Pittsburgh is rivaling the rest of the country as the hot spot for City of Championship Supremacy. Former world champion Monty Meza-Clay, (29-3), fighting in front of the “City of Champions” crowd, needed less than three rounds to stop Allen “American Boy” Litzau, (13-6), of Minnesota, at the Rivers Casino Amphitheatre last Saturday night.
|FIGHT FANS COME OUT—A large crowd and boaters on the Ohio River watch the live boxing action at the “Rumble on the River” at the Rivers Casino Amphitheatre.
Meza-Clay got the sellout crowd hyped before the fight by doing the Rankin “Electric Slide” and shadowboxing in front of a big glass overlooking the amphitheatre.
Litzau, who recently had corrective eye surgery, was still unable to see the fury of punches coming from the Tasmanian devil. Litzau’s trainer threw in the towel and waved the white flag, but the referee wasn’t in position to see it, so Pennsylvania State Athletic Commissioner Greg Sirb had to jump into the ring to halt the assault.
Meza-Clay was fighting after nearly two years of competitive inactivity that included surgeries on his right elbow, left elbow, a torn rotator cuff and a broken right hand; sidelining him and ultimately allowing him more time at the tattoo parlor.
|HOME COOKING—Monty Meza-Clay is on the attack as he has Allen Litzau pinned in the corner. Clay scored a TKO in the third round to win the bout.
For many fighters it is more sizzle than steak, more flash than cash, more bark than bite. Well, Meza-Clay is a blue-collar type fighter who gives his all in the ring. Maybe the next fight for Clay will be Allen’s brother Jason Litzau who is ranked in the top five in the world.
“This ain’t no game. I ain’t playing. There has been talks of me fighting his brother Jason for a long time,” said Clay. “It is my understanding that he had a few things to say about me also. I am not the type of guy to bad mouth anybody but I’m a fighter. Now that I knocked out his brother I can holler at Jason if he wants and I’ll get him out of the way, too.”
Meza-Clay’s hometown rival Verquan “The Show” Kimbrough, was sitting at ringside and wasn’t impressed.
“Everybody still wants to see me and Monty fight and we could probably sell out Heinz field,” said Kimbrough. “I’m a boxer and I got a style that could beat him.”
|“ALL-LEE”—Lee McGinnis of Pittsburgh throws body blows in his win against Johnnie Davis of Niagara Falls, N.Y., in their heavyweight bout.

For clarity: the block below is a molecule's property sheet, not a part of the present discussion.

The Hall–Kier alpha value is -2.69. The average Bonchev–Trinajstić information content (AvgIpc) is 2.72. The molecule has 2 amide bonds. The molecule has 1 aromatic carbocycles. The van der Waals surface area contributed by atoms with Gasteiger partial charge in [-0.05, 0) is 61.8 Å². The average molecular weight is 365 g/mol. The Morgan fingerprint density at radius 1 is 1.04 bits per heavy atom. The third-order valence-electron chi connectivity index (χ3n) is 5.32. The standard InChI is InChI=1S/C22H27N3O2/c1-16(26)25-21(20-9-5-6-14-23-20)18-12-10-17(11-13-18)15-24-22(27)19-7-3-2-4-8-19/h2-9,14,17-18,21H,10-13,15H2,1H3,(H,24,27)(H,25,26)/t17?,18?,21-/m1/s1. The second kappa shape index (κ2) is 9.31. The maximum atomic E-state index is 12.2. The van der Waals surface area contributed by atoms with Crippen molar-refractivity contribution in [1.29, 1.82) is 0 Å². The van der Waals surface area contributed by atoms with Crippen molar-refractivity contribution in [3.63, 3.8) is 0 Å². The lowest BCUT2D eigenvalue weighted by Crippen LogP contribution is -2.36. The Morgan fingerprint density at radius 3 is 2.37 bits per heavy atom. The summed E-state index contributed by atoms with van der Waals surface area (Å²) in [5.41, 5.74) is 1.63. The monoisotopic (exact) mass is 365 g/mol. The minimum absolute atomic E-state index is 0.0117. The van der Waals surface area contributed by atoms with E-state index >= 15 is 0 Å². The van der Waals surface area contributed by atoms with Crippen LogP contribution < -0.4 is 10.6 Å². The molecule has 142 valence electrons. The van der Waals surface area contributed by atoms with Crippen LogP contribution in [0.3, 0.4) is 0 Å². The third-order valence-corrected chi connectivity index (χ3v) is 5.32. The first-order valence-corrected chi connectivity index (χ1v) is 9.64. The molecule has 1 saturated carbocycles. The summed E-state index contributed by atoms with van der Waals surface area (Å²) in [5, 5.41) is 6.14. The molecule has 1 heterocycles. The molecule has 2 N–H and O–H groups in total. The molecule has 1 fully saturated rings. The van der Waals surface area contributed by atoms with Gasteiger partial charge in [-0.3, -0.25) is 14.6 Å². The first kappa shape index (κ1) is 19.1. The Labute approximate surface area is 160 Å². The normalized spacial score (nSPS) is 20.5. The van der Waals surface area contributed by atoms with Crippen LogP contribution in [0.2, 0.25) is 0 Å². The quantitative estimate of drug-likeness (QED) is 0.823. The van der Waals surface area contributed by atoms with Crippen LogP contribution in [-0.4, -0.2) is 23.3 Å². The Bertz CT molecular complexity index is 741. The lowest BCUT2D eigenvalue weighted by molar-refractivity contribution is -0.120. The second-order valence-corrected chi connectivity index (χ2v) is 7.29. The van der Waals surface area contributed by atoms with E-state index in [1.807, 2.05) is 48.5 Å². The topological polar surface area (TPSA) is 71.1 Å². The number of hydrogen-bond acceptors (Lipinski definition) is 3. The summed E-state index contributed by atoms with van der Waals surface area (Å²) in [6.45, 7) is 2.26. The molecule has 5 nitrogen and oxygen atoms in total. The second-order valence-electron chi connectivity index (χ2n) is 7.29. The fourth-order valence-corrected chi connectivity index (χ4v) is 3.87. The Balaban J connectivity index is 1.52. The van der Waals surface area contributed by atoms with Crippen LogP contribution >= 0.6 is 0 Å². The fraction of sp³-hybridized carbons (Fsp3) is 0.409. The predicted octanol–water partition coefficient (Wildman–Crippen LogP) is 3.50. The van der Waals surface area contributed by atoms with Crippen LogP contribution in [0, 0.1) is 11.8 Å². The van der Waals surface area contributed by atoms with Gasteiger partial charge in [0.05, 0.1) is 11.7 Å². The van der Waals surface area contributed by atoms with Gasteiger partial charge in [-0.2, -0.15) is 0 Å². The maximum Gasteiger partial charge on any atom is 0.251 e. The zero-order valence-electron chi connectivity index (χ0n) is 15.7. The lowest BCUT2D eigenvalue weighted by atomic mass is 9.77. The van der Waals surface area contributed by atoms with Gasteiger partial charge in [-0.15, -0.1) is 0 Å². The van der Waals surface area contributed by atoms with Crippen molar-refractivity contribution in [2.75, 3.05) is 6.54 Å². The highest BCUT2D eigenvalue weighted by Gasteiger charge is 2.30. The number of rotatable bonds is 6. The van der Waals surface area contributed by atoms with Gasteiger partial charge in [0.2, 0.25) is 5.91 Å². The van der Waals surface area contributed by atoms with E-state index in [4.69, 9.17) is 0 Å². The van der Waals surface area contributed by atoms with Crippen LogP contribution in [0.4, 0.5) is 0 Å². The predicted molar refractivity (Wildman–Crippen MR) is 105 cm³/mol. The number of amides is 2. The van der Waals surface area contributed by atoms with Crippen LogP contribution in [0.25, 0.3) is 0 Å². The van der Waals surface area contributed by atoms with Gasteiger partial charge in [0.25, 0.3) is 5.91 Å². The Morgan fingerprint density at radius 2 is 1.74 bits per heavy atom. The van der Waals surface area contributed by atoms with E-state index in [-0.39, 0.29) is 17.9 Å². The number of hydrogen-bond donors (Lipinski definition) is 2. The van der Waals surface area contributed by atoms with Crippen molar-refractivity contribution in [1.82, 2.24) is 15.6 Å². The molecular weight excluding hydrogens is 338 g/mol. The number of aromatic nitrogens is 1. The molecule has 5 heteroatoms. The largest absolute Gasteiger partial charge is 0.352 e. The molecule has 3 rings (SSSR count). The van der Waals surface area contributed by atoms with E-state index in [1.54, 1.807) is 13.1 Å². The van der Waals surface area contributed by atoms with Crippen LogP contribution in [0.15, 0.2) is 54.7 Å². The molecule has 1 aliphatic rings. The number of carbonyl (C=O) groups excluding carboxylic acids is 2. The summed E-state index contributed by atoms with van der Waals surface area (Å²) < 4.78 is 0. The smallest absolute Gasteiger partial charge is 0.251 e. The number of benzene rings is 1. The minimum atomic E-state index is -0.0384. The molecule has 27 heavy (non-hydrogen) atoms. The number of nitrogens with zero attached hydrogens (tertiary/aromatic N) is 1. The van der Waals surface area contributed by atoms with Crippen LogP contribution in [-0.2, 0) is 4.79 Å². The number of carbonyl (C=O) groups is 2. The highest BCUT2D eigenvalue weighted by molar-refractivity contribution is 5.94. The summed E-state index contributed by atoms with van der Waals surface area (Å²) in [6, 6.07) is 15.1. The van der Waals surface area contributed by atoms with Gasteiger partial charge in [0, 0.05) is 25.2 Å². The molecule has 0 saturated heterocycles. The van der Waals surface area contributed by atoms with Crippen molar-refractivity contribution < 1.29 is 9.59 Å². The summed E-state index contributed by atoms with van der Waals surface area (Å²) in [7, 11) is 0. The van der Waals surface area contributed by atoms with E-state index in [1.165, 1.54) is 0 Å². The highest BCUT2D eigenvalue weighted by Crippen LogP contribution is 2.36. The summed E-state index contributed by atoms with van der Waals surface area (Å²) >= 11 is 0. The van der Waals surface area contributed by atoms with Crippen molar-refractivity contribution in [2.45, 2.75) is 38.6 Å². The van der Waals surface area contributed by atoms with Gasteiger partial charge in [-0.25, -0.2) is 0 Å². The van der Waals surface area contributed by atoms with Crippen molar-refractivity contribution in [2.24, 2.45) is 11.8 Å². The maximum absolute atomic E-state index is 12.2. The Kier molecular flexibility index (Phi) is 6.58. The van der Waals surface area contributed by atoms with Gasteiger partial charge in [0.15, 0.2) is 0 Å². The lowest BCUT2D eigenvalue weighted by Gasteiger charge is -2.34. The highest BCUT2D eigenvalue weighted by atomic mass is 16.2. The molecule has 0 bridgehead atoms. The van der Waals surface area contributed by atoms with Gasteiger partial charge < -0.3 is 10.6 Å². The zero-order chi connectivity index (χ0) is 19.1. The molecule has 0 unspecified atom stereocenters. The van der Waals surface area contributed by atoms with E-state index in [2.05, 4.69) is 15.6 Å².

The matchmaker for this event, Mark Yankello, put together the six-bout pro card card with promoter Roy Jones Jr.’s Square Ring Inc., in association with Tammy and Troy Ridgley’s TNT.
The winners of the night were “Big Chief” Morgan Fitch of Pittsburgh who defeated Greg Hackett from Philadelphia; Isaac Salter of Pensacola, Fla., who defeated John Farley from Pittsburgh; Azea Augustama of Hollywood, Fla., who defeated William Gill from Toms River, N.J.; and Derrick “Smoke” Gainer of Pensacola, Fla., who won an unpopular decision over Angel Hernandez from Gary, Ind.
The heavyweights still draw the biggest crowds and many fans came to see Pittsburgh native and former three-time World Toughman champion, “All-Lee” McGinnis, and he didn’t disappoint. Like a freight train going full-steam ahead, McGinnis is a sledge-hammer hitting southpaw with a penchant for ending his fights early and dramatically. He is a wrecking machine and throws bombs from anywhere and won’t stop ’til it’s over.
McGinnis was matched up against 6-6, undefeated heavyweight Johnnie Davis of Niagara Falls, N.Y. McGinnis scored a technical knockout over Davis in the second round.
“I get my style from toughman. That’s how we get down. I didn’t have any amateur fights,” said McGinnis.
“Davis is 6-6 so I trained to kill the body. My plan was to get inside his long jab and destroy his body. I hurt him with a body shot in the first round. Kill the body and the head will come. He dropped his hands in the second round to protect his midsection and I went to work on his chin.”
McGinnis is brash, bold, not afraid to challenge people, challenge himself, and set the bar high in a sport where mistakes and weaknesses are not easily masked.
McGinnis plans to follow Toughman heavyweight alumni Tommy Morris and five-time World Toughman heavyweight champion Eric “Butterbean” Esch, who both had successful professional boxing careers.
McGinnis is looking to fight and spar with tall opponents because his goal is to defeat one of the Klitschko brothers and become the heavyweight champion of the world.
All-Lee, who works hard and does his road work at Antimarino Stadium, has never experienced a loss. He is a former Toledo, Ohio Valley, Steubenville, Wheeling and World Toughman champion.
You would have to be a Kamikaze to want to get in the ring with 275-pound All-Lee. He plans to continue his knockout streak as he climbs the hills of Monroeville to the top of the heavyweight championship mountain.